Little has been published on the subject of giftedness in the workplace and burnout, but I have seen evidence in my practice that adult giftedness and burnout may be linked.
The characteristics of giftedness set gifted adults apart from others. Without proper support and understanding, many gifted adults may not achieve their full potential. For example, they may not pursue or drop out of higher education.
When giftedness is recognized and gifted adults are appropriately challenged, they can be quick to see how things “could be,” which may motivate them to identify and successfully attain their goals.
Combined with tenacity and the ability to focus for long periods of time, gifted adults – when sufficiently motivated — will work extremely hard, often to the exclusion of other activities. This sustained attention for long periods of time can lead to burnout.
In my practice, I have counselled scores of individuals with workplace burnout and have noted that the majority have been gifted. This observation has caused me to ponder whether there is a link between giftedness and burnout.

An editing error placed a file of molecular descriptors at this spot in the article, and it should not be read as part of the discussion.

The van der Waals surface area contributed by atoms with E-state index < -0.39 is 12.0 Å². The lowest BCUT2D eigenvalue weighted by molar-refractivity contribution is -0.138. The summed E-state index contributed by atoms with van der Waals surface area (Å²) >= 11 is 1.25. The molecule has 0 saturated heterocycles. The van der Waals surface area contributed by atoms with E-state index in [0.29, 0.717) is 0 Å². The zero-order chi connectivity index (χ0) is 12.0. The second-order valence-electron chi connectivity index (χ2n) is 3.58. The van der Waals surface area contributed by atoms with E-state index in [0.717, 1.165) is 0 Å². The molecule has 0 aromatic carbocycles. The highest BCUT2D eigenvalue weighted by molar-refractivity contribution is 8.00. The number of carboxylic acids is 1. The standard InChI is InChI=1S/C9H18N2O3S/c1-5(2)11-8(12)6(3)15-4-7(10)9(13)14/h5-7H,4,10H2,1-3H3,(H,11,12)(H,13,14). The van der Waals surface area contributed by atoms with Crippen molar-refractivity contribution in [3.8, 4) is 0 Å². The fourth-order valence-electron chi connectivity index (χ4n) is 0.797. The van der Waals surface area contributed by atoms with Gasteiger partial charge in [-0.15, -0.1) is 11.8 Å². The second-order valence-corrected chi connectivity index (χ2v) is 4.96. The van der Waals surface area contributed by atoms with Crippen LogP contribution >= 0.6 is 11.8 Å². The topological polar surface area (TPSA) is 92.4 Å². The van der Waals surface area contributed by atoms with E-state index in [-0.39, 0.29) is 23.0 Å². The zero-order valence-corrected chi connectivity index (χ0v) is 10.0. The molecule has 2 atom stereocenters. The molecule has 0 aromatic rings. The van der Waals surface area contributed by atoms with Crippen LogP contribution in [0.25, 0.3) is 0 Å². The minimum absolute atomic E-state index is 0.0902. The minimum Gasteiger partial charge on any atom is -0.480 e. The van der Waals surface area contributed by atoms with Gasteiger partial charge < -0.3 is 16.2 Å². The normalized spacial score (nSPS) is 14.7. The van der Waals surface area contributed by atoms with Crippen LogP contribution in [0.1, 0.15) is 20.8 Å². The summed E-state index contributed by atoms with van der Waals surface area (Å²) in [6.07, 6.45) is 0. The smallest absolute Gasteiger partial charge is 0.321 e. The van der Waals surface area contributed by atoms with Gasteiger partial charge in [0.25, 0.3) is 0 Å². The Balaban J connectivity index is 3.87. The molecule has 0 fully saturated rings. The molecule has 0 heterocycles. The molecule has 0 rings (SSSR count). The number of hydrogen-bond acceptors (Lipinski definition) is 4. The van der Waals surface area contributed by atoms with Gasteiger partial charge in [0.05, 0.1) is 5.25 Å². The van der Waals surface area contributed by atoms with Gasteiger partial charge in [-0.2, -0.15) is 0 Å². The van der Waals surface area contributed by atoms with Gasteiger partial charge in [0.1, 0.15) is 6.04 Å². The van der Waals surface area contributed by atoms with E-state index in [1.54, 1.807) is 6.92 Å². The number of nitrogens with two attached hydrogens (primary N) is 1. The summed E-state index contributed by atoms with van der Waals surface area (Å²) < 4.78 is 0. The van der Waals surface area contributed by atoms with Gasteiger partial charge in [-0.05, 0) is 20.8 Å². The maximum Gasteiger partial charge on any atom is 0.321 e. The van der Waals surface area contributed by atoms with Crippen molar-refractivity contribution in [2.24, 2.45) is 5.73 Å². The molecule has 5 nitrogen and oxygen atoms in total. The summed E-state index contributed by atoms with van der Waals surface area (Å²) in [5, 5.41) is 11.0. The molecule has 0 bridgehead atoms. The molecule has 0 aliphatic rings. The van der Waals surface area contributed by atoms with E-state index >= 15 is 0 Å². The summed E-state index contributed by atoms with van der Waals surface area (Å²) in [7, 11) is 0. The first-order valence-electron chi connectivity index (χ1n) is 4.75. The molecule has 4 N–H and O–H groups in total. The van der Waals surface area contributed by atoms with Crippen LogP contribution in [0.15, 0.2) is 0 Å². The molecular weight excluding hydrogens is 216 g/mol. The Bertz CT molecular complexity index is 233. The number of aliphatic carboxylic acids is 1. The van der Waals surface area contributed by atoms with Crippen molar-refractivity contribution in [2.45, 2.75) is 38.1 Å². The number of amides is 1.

Recently, I can across the transcript for a lecture given by Dr. Linda Silverman titled “Keynote Address at the “Eleventh World Conference on Gifted and Talented Children.”” In this document, Dr. Silverman noted that “Highly capable people are asked to assume the lion’s share of responsibilities, and life can quickly deteriorate into an endless list of tasks to be accomplished. Gifted people often wear many hats and try to juggle more than is humanly possible. All of it seems interesting and worth doing… if only there was an infinite amount of time. And the gifted set standards well beyond those of others. They’re never satisfied doing a “good enough” job; they want to do everything to the best of their ability.”
I recommend three books on the subject of giftedness in adults and one book on burnout to people who are interested in learning more about these subjects.
— Dr. Patricia Turner, Registered Psychologist, Calgary, Alberta